December 23, 2009
Vigorous exercise helps monkeys avoid symptoms of Parkinson’s disease.
BOB HIRSHON (host):
Exercise for the brain…I’m Bob Hirshon and this is Science Update.
As we age, we lose brain cells that produce a chemical called dopamine. If 80% of these cells die off, symptoms of Parkinson’s disease can result. But neuroscientist Judy Cameron of the University of Pittsburgh says exercise could slow down this process. She and her colleagues taught a group of monkeys to run on a treadmill five hours a week for three months. They were then exposed to a toxin that normally destroys dopamine-producing cells, causing mild Parkinson’s symptoms. But none of the monkeys developed them.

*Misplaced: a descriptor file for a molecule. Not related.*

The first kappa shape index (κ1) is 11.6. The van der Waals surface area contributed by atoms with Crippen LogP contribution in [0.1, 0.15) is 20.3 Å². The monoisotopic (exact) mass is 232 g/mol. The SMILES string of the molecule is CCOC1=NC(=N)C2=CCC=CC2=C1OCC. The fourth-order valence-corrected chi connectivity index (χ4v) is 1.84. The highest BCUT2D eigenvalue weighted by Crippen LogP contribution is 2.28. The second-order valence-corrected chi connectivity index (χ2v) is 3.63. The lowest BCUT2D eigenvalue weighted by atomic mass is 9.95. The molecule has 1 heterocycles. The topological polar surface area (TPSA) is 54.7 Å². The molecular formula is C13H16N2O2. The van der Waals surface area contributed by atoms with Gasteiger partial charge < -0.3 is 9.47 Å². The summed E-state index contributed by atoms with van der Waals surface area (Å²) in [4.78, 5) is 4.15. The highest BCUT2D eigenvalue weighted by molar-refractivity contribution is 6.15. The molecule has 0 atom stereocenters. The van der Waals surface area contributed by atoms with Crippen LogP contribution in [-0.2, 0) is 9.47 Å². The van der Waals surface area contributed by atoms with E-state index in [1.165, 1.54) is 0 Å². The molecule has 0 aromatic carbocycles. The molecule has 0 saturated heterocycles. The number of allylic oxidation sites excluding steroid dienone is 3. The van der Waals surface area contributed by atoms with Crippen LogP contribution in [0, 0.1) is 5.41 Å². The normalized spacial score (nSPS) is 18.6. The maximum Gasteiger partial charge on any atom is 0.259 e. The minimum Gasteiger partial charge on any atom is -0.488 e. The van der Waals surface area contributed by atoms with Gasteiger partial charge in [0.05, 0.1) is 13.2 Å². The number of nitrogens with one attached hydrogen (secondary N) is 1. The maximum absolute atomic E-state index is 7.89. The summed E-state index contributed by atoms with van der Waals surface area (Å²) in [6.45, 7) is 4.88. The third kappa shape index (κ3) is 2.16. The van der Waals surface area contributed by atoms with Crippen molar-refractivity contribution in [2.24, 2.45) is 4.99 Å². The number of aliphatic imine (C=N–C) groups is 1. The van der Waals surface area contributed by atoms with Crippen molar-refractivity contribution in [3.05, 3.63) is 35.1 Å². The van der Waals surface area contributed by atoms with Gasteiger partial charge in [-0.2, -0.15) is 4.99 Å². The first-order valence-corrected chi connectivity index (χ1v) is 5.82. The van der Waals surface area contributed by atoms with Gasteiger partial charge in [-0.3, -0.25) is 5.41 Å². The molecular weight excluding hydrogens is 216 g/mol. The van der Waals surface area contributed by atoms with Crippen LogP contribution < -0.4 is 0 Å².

JUDY CAMERON (University of Pittsburgh):
Their brains were very protected, we saw almost no effect of the toxin on dopamine neurons, and we saw absolutely no functional impairment.
She says another group of monkeys got partial protection simply by walking. The researchers think exercise could have similar anti-Parkinson’s benefits for people, too. I’m Bob Hirshon, for AAAS, the science society.